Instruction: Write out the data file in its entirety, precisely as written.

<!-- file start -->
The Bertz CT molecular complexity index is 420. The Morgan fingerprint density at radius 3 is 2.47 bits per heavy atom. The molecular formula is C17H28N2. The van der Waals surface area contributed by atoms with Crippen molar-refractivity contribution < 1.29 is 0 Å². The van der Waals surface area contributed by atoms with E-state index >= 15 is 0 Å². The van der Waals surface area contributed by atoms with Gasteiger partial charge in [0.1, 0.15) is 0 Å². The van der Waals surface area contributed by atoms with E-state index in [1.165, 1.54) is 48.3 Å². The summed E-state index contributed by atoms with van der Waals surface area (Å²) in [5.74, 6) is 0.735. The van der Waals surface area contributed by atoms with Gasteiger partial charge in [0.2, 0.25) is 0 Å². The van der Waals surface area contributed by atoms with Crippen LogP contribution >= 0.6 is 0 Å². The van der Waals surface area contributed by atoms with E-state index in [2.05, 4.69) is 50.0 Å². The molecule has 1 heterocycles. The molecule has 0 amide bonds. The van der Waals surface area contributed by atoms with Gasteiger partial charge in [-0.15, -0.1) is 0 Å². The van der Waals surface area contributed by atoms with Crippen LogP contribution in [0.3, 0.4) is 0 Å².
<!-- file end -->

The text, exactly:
The Bertz CT molecular complexity index is 420. The Morgan fingerprint density at radius 3 is 2.47 bits per heavy atom. The molecular formula is C17H28N2. The van der Waals surface area contributed by atoms with Crippen molar-refractivity contribution < 1.29 is 0 Å². The van der Waals surface area contributed by atoms with E-state index >= 15 is 0 Å². The van der Waals surface area contributed by atoms with Gasteiger partial charge in [0.1, 0.15) is 0 Å². The van der Waals surface area contributed by atoms with E-state index in [1.165, 1.54) is 48.3 Å². The summed E-state index contributed by atoms with van der Waals surface area (Å²) in [5.74, 6) is 0.735. The van der Waals surface area contributed by atoms with Gasteiger partial charge in [0.2, 0.25) is 0 Å². The van der Waals surface area contributed by atoms with Crippen LogP contribution >= 0.6 is 0 Å². The van der Waals surface area contributed by atoms with E-state index in [2.05, 4.69) is 50.0 Å². The molecule has 1 heterocycles. The molecule has 0 amide bonds. The van der Waals surface area contributed by atoms with Gasteiger partial charge in [-0.15, -0.1) is 0 Å². The van der Waals surface area contributed by atoms with Crippen LogP contribution in [0.3, 0.4) is 0 Å².